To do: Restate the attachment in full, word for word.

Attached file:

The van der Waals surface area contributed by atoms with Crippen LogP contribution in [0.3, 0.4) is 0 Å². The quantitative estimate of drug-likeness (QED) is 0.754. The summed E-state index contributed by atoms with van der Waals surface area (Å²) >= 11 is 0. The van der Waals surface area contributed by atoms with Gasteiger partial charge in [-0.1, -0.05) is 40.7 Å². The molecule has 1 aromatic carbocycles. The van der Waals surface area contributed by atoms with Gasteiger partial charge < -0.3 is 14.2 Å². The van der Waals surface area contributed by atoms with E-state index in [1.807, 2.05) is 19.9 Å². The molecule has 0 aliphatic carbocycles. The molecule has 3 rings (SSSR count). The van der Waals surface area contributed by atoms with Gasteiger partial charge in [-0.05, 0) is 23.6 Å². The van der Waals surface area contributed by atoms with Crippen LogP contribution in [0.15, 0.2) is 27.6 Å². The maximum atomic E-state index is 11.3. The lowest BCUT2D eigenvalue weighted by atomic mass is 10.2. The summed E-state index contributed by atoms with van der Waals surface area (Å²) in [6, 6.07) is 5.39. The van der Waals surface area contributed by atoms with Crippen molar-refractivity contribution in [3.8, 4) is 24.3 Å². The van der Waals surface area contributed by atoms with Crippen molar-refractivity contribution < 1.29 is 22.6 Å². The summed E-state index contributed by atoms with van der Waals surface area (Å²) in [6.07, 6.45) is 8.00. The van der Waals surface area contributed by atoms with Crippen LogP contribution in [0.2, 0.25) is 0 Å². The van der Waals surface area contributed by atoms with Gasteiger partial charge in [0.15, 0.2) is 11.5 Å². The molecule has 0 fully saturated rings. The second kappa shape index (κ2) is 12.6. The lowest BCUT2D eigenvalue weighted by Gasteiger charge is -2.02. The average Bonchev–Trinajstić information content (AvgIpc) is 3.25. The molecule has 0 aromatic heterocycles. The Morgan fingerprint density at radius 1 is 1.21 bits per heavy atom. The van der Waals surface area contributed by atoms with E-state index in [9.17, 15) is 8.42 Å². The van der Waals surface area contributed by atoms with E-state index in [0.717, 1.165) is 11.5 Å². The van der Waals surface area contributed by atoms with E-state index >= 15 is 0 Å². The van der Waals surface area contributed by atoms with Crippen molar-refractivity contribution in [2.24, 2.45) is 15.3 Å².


The van der Waals surface area contributed by atoms with Crippen LogP contribution in [0.3, 0.4) is 0 Å². The quantitative estimate of drug-likeness (QED) is 0.754. The summed E-state index contributed by atoms with van der Waals surface area (Å²) >= 11 is 0. The van der Waals surface area contributed by atoms with Gasteiger partial charge in [-0.1, -0.05) is 40.7 Å². The molecule has 1 aromatic carbocycles. The van der Waals surface area contributed by atoms with Gasteiger partial charge < -0.3 is 14.2 Å². The van der Waals surface area contributed by atoms with E-state index in [1.807, 2.05) is 19.9 Å². The molecule has 0 aliphatic carbocycles. The molecule has 3 rings (SSSR count). The van der Waals surface area contributed by atoms with Gasteiger partial charge in [-0.05, 0) is 23.6 Å². The van der Waals surface area contributed by atoms with Crippen LogP contribution in [0.15, 0.2) is 27.6 Å². The maximum atomic E-state index is 11.3. The lowest BCUT2D eigenvalue weighted by atomic mass is 10.2. The summed E-state index contributed by atoms with van der Waals surface area (Å²) in [6, 6.07) is 5.39. The van der Waals surface area contributed by atoms with Crippen molar-refractivity contribution in [3.8, 4) is 24.3 Å². The van der Waals surface area contributed by atoms with Crippen molar-refractivity contribution < 1.29 is 22.6 Å². The summed E-state index contributed by atoms with van der Waals surface area (Å²) in [6.07, 6.45) is 8.00. The van der Waals surface area contributed by atoms with Crippen LogP contribution in [0.2, 0.25) is 0 Å². The van der Waals surface area contributed by atoms with Gasteiger partial charge in [0.15, 0.2) is 11.5 Å². The molecule has 0 fully saturated rings. The second kappa shape index (κ2) is 12.6. The lowest BCUT2D eigenvalue weighted by Gasteiger charge is -2.02. The average Bonchev–Trinajstić information content (AvgIpc) is 3.25. The molecule has 0 aromatic heterocycles. The Morgan fingerprint density at radius 1 is 1.21 bits per heavy atom. The van der Waals surface area contributed by atoms with E-state index in [9.17, 15) is 8.42 Å². The van der Waals surface area contributed by atoms with E-state index in [0.717, 1.165) is 11.5 Å². The van der Waals surface area contributed by atoms with E-state index >= 15 is 0 Å². The van der Waals surface area contributed by atoms with Crippen molar-refractivity contribution in [2.24, 2.45) is 15.3 Å².